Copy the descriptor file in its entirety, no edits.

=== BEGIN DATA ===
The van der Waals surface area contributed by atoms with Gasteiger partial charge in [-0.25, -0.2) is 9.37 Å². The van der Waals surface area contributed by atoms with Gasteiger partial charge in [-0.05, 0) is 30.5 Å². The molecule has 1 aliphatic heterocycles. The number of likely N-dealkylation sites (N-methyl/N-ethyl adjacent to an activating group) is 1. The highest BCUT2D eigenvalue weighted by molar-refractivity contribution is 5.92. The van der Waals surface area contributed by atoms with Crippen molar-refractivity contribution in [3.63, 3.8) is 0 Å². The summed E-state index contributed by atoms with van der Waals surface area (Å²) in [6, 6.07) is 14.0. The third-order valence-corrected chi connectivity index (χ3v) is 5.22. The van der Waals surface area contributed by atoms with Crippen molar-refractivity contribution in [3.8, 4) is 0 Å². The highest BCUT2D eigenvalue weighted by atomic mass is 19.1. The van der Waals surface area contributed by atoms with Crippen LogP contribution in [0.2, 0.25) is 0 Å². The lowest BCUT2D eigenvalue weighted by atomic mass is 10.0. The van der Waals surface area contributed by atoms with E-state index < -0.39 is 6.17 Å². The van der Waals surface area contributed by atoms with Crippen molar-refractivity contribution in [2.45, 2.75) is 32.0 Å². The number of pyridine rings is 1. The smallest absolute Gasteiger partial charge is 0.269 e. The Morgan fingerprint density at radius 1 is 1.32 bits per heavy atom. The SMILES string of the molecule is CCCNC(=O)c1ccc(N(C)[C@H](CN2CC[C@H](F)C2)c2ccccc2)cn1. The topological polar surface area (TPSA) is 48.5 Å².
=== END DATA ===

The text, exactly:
The van der Waals surface area contributed by atoms with Gasteiger partial charge in [-0.25, -0.2) is 9.37 Å². The van der Waals surface area contributed by atoms with Gasteiger partial charge in [-0.05, 0) is 30.5 Å². The molecule has 1 aliphatic heterocycles. The number of likely N-dealkylation sites (N-methyl/N-ethyl adjacent to an activating group) is 1. The highest BCUT2D eigenvalue weighted by molar-refractivity contribution is 5.92. The van der Waals surface area contributed by atoms with Crippen molar-refractivity contribution in [3.63, 3.8) is 0 Å². The summed E-state index contributed by atoms with van der Waals surface area (Å²) in [6, 6.07) is 14.0. The third-order valence-corrected chi connectivity index (χ3v) is 5.22. The van der Waals surface area contributed by atoms with Crippen molar-refractivity contribution in [3.8, 4) is 0 Å². The highest BCUT2D eigenvalue weighted by atomic mass is 19.1. The van der Waals surface area contributed by atoms with Crippen LogP contribution in [0.2, 0.25) is 0 Å². The lowest BCUT2D eigenvalue weighted by atomic mass is 10.0. The van der Waals surface area contributed by atoms with E-state index < -0.39 is 6.17 Å². The van der Waals surface area contributed by atoms with Crippen molar-refractivity contribution in [2.45, 2.75) is 32.0 Å². The number of pyridine rings is 1. The smallest absolute Gasteiger partial charge is 0.269 e. The Morgan fingerprint density at radius 1 is 1.32 bits per heavy atom. The SMILES string of the molecule is CCCNC(=O)c1ccc(N(C)[C@H](CN2CC[C@H](F)C2)c2ccccc2)cn1. The topological polar surface area (TPSA) is 48.5 Å².